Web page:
Milford Zornes, 1908 - 2008 The passiing of an Icon
by Jim Salchak
On Sunday morning, February 24, Milford Zornes passed away. Just two weeks before, he celebrated his 100th birthday at a party attended by an overflowing crowd where he lectured on his approach to designing a painting and did a painting demonstration.
Milford Zornes encouraged the artists that founded Watercolor West to establish a society that would promote and exhibit purely transparent watercolor. He was their mentor and assisted them in many ways. For many years he has been an Honorary Member of Watercolor West.
Milford Zornes was born in Oklahoma in 1908 where he spent his childhood on a farm. When his grammar school class was asked to tell what they wanted to do when he grew up, the young Milford said he wanted to travel all over the world and paint pictures and he has done just that. Moving to California in the 1920s, he entered the Otis Art Institute in Los Angeles. In 1931 he was awarded a scholarship to attend Pomona College in Claremont where he was able to study with Millard Sheets at neighboring Scripts College. By the time he graduated he was a member of the California Water Color Society (now NWS) and one of the earliest exponents of the California Style. His watercolor landscape scenes of California and the Southwest were included in the California Group traveling exhibitions as well as many other shows throughout the country. In 1934, one of his paintings was selected by President and Mrs. Roosevelt to hang in the White House.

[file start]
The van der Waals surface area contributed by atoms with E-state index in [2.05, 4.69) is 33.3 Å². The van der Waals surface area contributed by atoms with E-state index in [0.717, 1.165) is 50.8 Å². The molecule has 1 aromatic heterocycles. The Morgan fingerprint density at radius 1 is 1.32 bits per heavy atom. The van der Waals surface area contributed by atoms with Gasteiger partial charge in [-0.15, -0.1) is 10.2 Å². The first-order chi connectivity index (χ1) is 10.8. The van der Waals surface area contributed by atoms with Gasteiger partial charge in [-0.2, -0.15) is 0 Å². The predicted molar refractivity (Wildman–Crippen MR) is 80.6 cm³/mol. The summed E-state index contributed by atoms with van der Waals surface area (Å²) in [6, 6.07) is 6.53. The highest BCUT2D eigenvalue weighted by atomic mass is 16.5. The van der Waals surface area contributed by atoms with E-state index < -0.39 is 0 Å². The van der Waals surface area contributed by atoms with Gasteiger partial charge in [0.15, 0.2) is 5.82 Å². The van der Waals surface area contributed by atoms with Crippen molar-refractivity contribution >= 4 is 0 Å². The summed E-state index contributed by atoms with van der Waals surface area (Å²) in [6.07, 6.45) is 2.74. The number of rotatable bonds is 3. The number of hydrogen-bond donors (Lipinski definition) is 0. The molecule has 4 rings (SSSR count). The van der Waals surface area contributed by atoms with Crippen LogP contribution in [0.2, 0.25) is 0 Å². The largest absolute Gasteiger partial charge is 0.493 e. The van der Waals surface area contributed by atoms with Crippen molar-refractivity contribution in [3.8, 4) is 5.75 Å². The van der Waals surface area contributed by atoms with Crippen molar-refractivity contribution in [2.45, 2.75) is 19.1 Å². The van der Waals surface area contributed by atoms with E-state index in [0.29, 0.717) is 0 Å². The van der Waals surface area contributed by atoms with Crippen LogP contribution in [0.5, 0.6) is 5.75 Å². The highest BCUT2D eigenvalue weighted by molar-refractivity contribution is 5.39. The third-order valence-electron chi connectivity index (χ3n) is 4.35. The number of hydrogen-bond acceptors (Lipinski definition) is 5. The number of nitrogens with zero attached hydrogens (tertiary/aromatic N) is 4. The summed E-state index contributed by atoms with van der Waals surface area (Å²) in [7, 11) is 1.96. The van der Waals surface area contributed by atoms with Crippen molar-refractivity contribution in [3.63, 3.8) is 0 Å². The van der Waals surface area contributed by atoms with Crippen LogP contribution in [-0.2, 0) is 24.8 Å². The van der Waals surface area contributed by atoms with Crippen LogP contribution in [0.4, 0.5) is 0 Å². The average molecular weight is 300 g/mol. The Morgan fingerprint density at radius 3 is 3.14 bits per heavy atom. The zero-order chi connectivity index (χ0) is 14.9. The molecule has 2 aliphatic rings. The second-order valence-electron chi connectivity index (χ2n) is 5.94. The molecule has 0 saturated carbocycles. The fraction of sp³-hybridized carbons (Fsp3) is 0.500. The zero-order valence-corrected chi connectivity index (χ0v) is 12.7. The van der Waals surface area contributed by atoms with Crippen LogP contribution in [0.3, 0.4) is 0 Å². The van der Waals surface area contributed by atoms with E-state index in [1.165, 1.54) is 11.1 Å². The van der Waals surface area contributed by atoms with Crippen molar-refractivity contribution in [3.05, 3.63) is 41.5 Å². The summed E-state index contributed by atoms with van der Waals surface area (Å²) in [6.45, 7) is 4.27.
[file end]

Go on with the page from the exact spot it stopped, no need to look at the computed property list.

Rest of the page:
As a leading figure in the California style watercolor movement, Zornes received much attention for painting outdoors on large full sheets of paper, applying sweeping broad washes of transparent color, and leaving planned areas of white paper. Essentially, he and the other members of the group were painting with watercolors in new creative ways, as opposed to the English tradition of using watercolors to add color to detailed pencil drawings.
Through the years Milford Zornes had established an international reputation as a highly influential teacher of painting and design. In addition to conducting painting workshops throughout the world, he taught at Pomona College, Otis Art Institute, University of California at Santa Barbara, Riverside Art Center, and the Pasadena School of Fine Arts.
For many years Zornes had very limited vision but he continued to sketch and paint. These later paintings are so beautifully designed that many believe they are his best work. Many found it absolutely amazing that this wonderful master was still conducting workshops as he approached the age of 100 years with the vigor and clarity of a person half his age.